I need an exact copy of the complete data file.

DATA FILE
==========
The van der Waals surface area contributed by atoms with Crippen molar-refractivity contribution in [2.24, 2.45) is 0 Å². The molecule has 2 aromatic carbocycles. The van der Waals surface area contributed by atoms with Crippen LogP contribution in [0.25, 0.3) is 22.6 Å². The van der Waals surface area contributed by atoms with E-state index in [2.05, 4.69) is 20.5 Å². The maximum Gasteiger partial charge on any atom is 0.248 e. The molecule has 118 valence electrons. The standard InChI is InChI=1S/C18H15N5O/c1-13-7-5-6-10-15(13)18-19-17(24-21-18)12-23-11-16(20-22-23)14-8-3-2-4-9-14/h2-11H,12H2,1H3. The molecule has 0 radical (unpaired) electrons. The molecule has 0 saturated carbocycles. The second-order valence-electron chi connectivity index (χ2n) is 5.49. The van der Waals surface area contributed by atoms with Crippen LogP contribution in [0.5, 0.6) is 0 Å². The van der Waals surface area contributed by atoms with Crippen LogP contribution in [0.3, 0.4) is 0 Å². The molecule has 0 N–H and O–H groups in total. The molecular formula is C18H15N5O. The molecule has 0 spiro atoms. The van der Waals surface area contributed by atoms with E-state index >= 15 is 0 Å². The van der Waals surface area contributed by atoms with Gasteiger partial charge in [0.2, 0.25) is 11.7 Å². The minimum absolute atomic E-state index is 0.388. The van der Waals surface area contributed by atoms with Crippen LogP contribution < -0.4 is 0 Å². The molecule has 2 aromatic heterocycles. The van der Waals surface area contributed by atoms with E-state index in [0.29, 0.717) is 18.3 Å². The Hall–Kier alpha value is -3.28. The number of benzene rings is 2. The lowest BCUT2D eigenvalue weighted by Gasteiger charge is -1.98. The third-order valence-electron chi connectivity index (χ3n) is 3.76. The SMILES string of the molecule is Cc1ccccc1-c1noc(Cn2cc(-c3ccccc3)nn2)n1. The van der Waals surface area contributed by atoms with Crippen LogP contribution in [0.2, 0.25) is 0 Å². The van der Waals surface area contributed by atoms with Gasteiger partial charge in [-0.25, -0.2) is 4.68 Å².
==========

The van der Waals surface area contributed by atoms with Crippen molar-refractivity contribution in [2.24, 2.45) is 0 Å². The molecule has 2 aromatic carbocycles. The van der Waals surface area contributed by atoms with Crippen LogP contribution in [0.25, 0.3) is 22.6 Å². The van der Waals surface area contributed by atoms with E-state index in [2.05, 4.69) is 20.5 Å². The maximum Gasteiger partial charge on any atom is 0.248 e. The molecule has 118 valence electrons. The standard InChI is InChI=1S/C18H15N5O/c1-13-7-5-6-10-15(13)18-19-17(24-21-18)12-23-11-16(20-22-23)14-8-3-2-4-9-14/h2-11H,12H2,1H3. The molecule has 0 radical (unpaired) electrons. The molecule has 0 saturated carbocycles. The second-order valence-electron chi connectivity index (χ2n) is 5.49. The van der Waals surface area contributed by atoms with Crippen LogP contribution in [0.5, 0.6) is 0 Å². The van der Waals surface area contributed by atoms with Crippen LogP contribution in [0.3, 0.4) is 0 Å². The molecule has 0 N–H and O–H groups in total. The molecular formula is C18H15N5O. The molecule has 0 spiro atoms. The van der Waals surface area contributed by atoms with E-state index >= 15 is 0 Å². The van der Waals surface area contributed by atoms with Gasteiger partial charge in [0.2, 0.25) is 11.7 Å². The minimum absolute atomic E-state index is 0.388. The van der Waals surface area contributed by atoms with Crippen LogP contribution < -0.4 is 0 Å². The molecule has 2 aromatic heterocycles. The van der Waals surface area contributed by atoms with E-state index in [0.29, 0.717) is 18.3 Å². The Hall–Kier alpha value is -3.28. The number of benzene rings is 2. The lowest BCUT2D eigenvalue weighted by Gasteiger charge is -1.98. The third-order valence-electron chi connectivity index (χ3n) is 3.76. The SMILES string of the molecule is Cc1ccccc1-c1noc(Cn2cc(-c3ccccc3)nn2)n1. The van der Waals surface area contributed by atoms with Crippen LogP contribution in [0.2, 0.25) is 0 Å². The van der Waals surface area contributed by atoms with Gasteiger partial charge in [-0.25, -0.2) is 4.68 Å².